"So what did my teacher say about me?" Gila asked her mother eagerly the morning after the parent-teacher meeting.

"Your teacher said you were doing pretty well," her mother replied, as she helped her to prepare her lunch. "But..."

"But I could do better, right?" Gila concluded her sentence frowning. "Everyone keeps telling me that. You say it all the time, Dad says it, and my teacher does too. Even grandma keeps telling me that I'm bright and talented and can do better."

"Well, Gila," replied her mother encouragingly, "perhaps everyone is right you have a lot going for you."

"But Mom, I do better than many of the other students in my class."

"That may be true, Gila. But you know, some of us can do more than just a bit better than others. We can learn about this from the Torah portion.

"The Jewish people are commanded to contribute to the building of the Tabernacle. There were three different types of donations the Jews gave. For example, there was the donation of coins that was used for the silver sockets that supported the wooden walls. Then there were the money and materials that were donated for the building of the actual Tabernacle, the walls, the roof, etc. Then there was---"

"But, Mom," Gila interrupted her, "why do you say that there was a separate donation for the sockets? Aren't they part of the building of the Tabernacle, too?"

"Good question, Gila," continued her mother. "And you know it continues to tell us something even more interesting about the building. The donation for the sockets was a fixed amount— everyone had to give half of a silver shekel coin, no more and no less. But for the rest of the building, everyone brought as much as they could.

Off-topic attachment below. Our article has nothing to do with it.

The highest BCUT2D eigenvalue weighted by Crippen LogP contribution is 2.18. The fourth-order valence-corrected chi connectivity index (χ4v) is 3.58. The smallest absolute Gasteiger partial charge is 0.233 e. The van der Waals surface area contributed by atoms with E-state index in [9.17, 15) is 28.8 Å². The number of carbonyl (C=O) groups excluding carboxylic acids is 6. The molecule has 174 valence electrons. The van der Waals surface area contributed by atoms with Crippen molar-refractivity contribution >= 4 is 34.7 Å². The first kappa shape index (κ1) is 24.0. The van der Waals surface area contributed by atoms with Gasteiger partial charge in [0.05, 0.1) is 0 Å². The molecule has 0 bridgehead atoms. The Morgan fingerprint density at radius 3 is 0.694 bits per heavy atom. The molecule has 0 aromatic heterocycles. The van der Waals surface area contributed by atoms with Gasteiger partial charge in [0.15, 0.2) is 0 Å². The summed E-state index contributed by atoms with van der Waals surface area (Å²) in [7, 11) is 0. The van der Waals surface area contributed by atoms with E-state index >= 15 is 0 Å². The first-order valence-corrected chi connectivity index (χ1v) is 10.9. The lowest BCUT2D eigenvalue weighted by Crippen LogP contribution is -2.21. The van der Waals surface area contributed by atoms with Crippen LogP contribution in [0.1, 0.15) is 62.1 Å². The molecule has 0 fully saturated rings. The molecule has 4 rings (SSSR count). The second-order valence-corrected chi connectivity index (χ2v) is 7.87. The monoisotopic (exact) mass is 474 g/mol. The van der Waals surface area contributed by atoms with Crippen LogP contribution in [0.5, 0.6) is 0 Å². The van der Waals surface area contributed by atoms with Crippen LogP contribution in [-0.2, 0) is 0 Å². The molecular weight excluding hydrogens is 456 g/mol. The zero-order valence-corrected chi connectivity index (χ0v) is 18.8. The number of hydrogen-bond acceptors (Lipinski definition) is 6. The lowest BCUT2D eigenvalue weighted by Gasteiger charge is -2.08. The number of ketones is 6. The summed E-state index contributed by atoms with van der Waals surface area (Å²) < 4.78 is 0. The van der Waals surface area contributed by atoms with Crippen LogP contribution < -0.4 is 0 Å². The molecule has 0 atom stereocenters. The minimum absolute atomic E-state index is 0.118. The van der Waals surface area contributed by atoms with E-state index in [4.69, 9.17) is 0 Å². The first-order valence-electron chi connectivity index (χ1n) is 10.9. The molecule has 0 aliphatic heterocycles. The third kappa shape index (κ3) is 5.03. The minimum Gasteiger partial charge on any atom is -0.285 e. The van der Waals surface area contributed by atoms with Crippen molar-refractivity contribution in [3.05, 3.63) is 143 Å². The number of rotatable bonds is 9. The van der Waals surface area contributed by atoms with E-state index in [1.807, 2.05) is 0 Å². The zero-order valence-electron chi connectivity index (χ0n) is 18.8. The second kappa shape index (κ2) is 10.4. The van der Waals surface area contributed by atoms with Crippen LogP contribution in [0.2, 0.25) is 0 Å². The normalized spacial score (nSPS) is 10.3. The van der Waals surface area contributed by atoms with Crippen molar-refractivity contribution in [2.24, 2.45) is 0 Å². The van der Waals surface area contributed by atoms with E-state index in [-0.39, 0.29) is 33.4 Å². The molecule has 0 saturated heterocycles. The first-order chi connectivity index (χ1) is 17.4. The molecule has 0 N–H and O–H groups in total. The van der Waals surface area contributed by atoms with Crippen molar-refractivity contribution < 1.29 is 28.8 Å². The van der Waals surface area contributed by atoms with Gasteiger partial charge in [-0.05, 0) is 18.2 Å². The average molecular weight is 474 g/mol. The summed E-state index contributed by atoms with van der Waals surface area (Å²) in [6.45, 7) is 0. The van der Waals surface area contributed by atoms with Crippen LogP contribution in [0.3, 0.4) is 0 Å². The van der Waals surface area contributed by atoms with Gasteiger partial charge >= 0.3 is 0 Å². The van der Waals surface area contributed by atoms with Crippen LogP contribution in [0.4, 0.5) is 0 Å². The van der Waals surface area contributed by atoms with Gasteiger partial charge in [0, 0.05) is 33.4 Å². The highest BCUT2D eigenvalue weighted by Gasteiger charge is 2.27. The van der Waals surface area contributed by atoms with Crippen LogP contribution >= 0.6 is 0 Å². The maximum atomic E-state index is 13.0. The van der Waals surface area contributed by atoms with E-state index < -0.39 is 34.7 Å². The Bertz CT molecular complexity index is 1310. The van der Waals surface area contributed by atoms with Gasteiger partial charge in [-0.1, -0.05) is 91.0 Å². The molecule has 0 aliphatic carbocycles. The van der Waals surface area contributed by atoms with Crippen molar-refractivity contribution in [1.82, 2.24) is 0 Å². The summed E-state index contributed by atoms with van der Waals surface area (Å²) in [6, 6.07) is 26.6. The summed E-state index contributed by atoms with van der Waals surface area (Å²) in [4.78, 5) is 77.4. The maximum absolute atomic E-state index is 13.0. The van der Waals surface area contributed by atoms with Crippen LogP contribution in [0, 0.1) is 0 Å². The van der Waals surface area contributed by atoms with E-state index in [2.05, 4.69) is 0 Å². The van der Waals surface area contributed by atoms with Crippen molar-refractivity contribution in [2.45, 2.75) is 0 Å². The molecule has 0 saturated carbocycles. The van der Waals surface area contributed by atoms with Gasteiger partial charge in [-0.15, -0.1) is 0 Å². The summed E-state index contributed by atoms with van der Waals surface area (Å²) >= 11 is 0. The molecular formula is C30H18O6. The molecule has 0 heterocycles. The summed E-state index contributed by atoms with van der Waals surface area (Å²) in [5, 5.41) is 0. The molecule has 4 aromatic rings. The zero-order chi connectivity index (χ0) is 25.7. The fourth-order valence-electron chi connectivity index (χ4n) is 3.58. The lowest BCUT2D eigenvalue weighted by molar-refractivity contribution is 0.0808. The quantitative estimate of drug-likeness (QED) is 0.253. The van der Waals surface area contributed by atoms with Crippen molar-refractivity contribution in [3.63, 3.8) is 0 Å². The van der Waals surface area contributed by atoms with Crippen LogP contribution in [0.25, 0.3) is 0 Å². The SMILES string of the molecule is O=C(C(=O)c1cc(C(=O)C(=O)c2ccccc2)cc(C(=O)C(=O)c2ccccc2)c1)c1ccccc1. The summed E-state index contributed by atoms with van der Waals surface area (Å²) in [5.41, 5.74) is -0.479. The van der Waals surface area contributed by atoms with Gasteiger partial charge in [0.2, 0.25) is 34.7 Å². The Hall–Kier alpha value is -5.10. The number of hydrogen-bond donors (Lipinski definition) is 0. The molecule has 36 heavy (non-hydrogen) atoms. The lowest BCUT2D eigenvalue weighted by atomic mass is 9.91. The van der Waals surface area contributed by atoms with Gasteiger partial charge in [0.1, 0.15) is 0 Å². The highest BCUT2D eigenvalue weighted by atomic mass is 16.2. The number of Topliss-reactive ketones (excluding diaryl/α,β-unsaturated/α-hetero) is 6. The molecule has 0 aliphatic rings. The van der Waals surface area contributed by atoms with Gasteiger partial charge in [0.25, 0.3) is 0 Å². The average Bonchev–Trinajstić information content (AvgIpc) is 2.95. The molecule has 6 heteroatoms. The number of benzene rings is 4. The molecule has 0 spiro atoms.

"You see, the sockets used for the beams are the base of the entire Tabernacle. There are things in which everyone is equal, because every person has the same base. So the amount donated for the base of the Tabernacle was equal for all.

"The other parts of the building symbolize the many ways a person could be good: different styles, different abilities, different situations and conditions. To build those parts, not everyone's donation was the same. Every person donated the most he could give. And that's how each and every person should do today - without comparing himself to others. We each must do according to our own abilities, doing the very best we can with what we have."